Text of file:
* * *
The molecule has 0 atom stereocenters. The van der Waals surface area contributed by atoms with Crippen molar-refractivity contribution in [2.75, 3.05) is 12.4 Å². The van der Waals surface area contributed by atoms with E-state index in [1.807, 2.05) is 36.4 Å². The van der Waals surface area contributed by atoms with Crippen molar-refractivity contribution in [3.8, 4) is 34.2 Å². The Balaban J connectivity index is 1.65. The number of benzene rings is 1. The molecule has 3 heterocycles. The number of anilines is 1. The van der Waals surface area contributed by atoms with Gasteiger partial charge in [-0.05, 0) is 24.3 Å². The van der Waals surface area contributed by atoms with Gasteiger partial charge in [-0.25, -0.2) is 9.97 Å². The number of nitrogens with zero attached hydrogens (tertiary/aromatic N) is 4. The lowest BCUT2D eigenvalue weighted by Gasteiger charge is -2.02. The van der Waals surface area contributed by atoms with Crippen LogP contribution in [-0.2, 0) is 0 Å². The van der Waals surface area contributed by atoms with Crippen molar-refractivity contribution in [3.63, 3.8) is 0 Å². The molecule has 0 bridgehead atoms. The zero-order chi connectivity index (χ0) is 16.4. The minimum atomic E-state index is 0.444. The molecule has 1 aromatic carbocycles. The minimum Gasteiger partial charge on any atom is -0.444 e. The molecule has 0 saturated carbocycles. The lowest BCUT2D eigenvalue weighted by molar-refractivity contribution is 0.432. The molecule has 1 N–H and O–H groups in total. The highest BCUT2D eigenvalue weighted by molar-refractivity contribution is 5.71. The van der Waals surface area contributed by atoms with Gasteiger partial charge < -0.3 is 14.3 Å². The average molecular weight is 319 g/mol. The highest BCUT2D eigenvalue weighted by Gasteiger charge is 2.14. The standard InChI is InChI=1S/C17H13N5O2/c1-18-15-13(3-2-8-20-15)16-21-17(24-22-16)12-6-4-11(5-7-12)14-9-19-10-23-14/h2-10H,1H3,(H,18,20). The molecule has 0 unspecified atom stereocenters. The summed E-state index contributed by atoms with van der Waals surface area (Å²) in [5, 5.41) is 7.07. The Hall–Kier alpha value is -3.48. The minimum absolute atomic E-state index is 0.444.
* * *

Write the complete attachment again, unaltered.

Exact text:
The molecule has 0 atom stereocenters. The van der Waals surface area contributed by atoms with Crippen molar-refractivity contribution in [2.75, 3.05) is 12.4 Å². The van der Waals surface area contributed by atoms with E-state index in [1.807, 2.05) is 36.4 Å². The van der Waals surface area contributed by atoms with Crippen molar-refractivity contribution in [3.8, 4) is 34.2 Å². The Balaban J connectivity index is 1.65. The number of benzene rings is 1. The molecule has 3 heterocycles. The number of anilines is 1. The van der Waals surface area contributed by atoms with Gasteiger partial charge in [-0.05, 0) is 24.3 Å². The van der Waals surface area contributed by atoms with Gasteiger partial charge in [-0.25, -0.2) is 9.97 Å². The number of nitrogens with zero attached hydrogens (tertiary/aromatic N) is 4. The lowest BCUT2D eigenvalue weighted by Gasteiger charge is -2.02. The van der Waals surface area contributed by atoms with Crippen LogP contribution in [-0.2, 0) is 0 Å². The van der Waals surface area contributed by atoms with Crippen molar-refractivity contribution in [3.63, 3.8) is 0 Å². The molecule has 0 bridgehead atoms. The zero-order chi connectivity index (χ0) is 16.4. The minimum atomic E-state index is 0.444. The molecule has 1 aromatic carbocycles. The minimum Gasteiger partial charge on any atom is -0.444 e. The molecule has 0 saturated carbocycles. The lowest BCUT2D eigenvalue weighted by molar-refractivity contribution is 0.432. The molecule has 1 N–H and O–H groups in total. The highest BCUT2D eigenvalue weighted by molar-refractivity contribution is 5.71. The van der Waals surface area contributed by atoms with Gasteiger partial charge < -0.3 is 14.3 Å². The average molecular weight is 319 g/mol. The highest BCUT2D eigenvalue weighted by Gasteiger charge is 2.14. The standard InChI is InChI=1S/C17H13N5O2/c1-18-15-13(3-2-8-20-15)16-21-17(24-22-16)12-6-4-11(5-7-12)14-9-19-10-23-14/h2-10H,1H3,(H,18,20). The molecule has 0 unspecified atom stereocenters. The summed E-state index contributed by atoms with van der Waals surface area (Å²) in [5, 5.41) is 7.07. The Hall–Kier alpha value is -3.48. The minimum absolute atomic E-state index is 0.444.